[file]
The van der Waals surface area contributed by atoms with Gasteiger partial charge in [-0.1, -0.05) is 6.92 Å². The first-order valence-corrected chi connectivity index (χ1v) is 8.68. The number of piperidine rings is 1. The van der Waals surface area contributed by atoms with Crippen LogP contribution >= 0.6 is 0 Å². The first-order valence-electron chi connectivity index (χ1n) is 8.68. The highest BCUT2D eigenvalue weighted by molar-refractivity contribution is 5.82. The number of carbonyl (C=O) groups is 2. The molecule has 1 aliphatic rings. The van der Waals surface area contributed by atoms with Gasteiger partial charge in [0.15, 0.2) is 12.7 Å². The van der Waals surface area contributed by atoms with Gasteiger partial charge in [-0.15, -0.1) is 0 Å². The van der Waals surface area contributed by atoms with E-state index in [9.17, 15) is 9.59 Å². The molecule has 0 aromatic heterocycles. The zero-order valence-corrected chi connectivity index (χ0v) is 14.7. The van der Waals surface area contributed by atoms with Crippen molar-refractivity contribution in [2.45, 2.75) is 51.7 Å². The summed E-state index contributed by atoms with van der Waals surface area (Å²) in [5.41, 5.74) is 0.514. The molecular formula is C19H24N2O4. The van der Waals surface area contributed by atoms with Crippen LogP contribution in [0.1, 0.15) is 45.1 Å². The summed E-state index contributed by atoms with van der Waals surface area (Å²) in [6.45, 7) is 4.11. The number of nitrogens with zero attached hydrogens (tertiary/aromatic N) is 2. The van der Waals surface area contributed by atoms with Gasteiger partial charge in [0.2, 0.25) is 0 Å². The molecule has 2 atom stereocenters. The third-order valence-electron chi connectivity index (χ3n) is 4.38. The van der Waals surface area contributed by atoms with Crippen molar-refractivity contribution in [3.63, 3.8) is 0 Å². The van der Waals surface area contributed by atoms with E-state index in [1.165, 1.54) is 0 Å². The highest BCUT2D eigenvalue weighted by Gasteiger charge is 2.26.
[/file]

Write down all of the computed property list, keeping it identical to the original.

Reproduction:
The van der Waals surface area contributed by atoms with Gasteiger partial charge in [-0.1, -0.05) is 6.92 Å². The first-order valence-corrected chi connectivity index (χ1v) is 8.68. The number of piperidine rings is 1. The van der Waals surface area contributed by atoms with Crippen LogP contribution >= 0.6 is 0 Å². The first-order valence-electron chi connectivity index (χ1n) is 8.68. The highest BCUT2D eigenvalue weighted by molar-refractivity contribution is 5.82. The number of carbonyl (C=O) groups is 2. The molecule has 1 aliphatic rings. The van der Waals surface area contributed by atoms with Gasteiger partial charge in [0.15, 0.2) is 12.7 Å². The van der Waals surface area contributed by atoms with Gasteiger partial charge in [-0.15, -0.1) is 0 Å². The van der Waals surface area contributed by atoms with E-state index in [9.17, 15) is 9.59 Å². The molecule has 0 aromatic heterocycles. The zero-order valence-corrected chi connectivity index (χ0v) is 14.7. The van der Waals surface area contributed by atoms with Crippen molar-refractivity contribution in [2.45, 2.75) is 51.7 Å². The summed E-state index contributed by atoms with van der Waals surface area (Å²) in [5.41, 5.74) is 0.514. The molecular formula is C19H24N2O4. The van der Waals surface area contributed by atoms with Crippen LogP contribution in [0.1, 0.15) is 45.1 Å². The summed E-state index contributed by atoms with van der Waals surface area (Å²) in [6.45, 7) is 4.11. The number of nitrogens with zero attached hydrogens (tertiary/aromatic N) is 2. The van der Waals surface area contributed by atoms with Gasteiger partial charge in [0.2, 0.25) is 0 Å². The molecule has 2 atom stereocenters. The third-order valence-electron chi connectivity index (χ3n) is 4.38. The van der Waals surface area contributed by atoms with Crippen molar-refractivity contribution in [3.63, 3.8) is 0 Å². The van der Waals surface area contributed by atoms with E-state index in [1.165, 1.54) is 0 Å². The highest BCUT2D eigenvalue weighted by Gasteiger charge is 2.26.